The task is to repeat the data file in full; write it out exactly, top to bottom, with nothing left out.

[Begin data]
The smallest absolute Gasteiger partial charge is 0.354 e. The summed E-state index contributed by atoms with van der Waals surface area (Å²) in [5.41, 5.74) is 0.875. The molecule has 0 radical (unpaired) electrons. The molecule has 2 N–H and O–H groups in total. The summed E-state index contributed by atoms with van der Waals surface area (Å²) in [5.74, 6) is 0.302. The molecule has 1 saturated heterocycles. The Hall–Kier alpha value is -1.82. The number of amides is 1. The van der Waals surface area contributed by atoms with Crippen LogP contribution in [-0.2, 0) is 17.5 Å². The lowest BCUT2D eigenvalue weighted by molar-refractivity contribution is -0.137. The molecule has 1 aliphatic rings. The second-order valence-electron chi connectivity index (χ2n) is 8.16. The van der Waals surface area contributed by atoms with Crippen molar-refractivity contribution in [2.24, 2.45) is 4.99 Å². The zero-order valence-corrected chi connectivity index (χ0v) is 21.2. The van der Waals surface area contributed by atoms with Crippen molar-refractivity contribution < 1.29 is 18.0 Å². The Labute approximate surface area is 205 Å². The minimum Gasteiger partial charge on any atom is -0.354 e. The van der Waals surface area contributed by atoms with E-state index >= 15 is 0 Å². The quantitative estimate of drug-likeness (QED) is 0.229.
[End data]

The smallest absolute Gasteiger partial charge is 0.354 e. The summed E-state index contributed by atoms with van der Waals surface area (Å²) in [5.41, 5.74) is 0.875. The molecule has 0 radical (unpaired) electrons. The molecule has 2 N–H and O–H groups in total. The summed E-state index contributed by atoms with van der Waals surface area (Å²) in [5.74, 6) is 0.302. The molecule has 1 saturated heterocycles. The Hall–Kier alpha value is -1.82. The number of amides is 1. The van der Waals surface area contributed by atoms with Crippen LogP contribution in [-0.2, 0) is 17.5 Å². The lowest BCUT2D eigenvalue weighted by molar-refractivity contribution is -0.137. The molecule has 1 aliphatic rings. The second-order valence-electron chi connectivity index (χ2n) is 8.16. The van der Waals surface area contributed by atoms with Crippen molar-refractivity contribution in [2.24, 2.45) is 4.99 Å². The zero-order valence-corrected chi connectivity index (χ0v) is 21.2. The van der Waals surface area contributed by atoms with Crippen molar-refractivity contribution < 1.29 is 18.0 Å². The Labute approximate surface area is 205 Å². The minimum Gasteiger partial charge on any atom is -0.354 e. The van der Waals surface area contributed by atoms with E-state index >= 15 is 0 Å². The quantitative estimate of drug-likeness (QED) is 0.229.